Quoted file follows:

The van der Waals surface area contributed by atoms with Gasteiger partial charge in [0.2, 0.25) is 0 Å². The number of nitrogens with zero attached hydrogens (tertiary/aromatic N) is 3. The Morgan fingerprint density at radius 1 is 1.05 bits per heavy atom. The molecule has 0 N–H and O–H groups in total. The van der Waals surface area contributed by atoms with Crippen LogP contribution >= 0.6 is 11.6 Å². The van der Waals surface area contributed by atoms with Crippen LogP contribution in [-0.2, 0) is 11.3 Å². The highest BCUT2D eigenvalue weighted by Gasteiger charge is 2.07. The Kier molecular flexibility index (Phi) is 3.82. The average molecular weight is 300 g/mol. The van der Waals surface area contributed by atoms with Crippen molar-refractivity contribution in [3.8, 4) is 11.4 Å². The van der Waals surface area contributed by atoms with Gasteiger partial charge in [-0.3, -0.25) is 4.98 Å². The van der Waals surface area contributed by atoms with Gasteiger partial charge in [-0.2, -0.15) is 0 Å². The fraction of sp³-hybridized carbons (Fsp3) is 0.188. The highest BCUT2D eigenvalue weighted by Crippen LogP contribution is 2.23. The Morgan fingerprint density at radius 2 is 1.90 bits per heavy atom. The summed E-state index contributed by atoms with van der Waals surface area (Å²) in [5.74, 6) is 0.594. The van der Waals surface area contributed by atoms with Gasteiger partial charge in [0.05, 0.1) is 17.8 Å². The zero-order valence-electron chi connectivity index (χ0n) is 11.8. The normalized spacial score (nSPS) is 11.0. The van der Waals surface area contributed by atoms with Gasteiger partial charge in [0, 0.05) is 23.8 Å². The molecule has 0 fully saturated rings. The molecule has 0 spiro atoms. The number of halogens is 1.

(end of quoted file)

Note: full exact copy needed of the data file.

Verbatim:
The van der Waals surface area contributed by atoms with Gasteiger partial charge in [0.2, 0.25) is 0 Å². The number of nitrogens with zero attached hydrogens (tertiary/aromatic N) is 3. The Morgan fingerprint density at radius 1 is 1.05 bits per heavy atom. The molecule has 0 N–H and O–H groups in total. The van der Waals surface area contributed by atoms with Crippen LogP contribution >= 0.6 is 11.6 Å². The van der Waals surface area contributed by atoms with Crippen LogP contribution in [-0.2, 0) is 11.3 Å². The highest BCUT2D eigenvalue weighted by Gasteiger charge is 2.07. The Kier molecular flexibility index (Phi) is 3.82. The average molecular weight is 300 g/mol. The van der Waals surface area contributed by atoms with Crippen molar-refractivity contribution in [3.8, 4) is 11.4 Å². The van der Waals surface area contributed by atoms with Gasteiger partial charge in [-0.3, -0.25) is 4.98 Å². The van der Waals surface area contributed by atoms with Gasteiger partial charge in [-0.2, -0.15) is 0 Å². The fraction of sp³-hybridized carbons (Fsp3) is 0.188. The highest BCUT2D eigenvalue weighted by Crippen LogP contribution is 2.23. The Morgan fingerprint density at radius 2 is 1.90 bits per heavy atom. The summed E-state index contributed by atoms with van der Waals surface area (Å²) in [5.74, 6) is 0.594. The van der Waals surface area contributed by atoms with Gasteiger partial charge in [0.05, 0.1) is 17.8 Å². The zero-order valence-electron chi connectivity index (χ0n) is 11.8. The normalized spacial score (nSPS) is 11.0. The van der Waals surface area contributed by atoms with Gasteiger partial charge in [0, 0.05) is 23.8 Å². The molecule has 0 fully saturated rings. The molecule has 0 spiro atoms. The number of halogens is 1.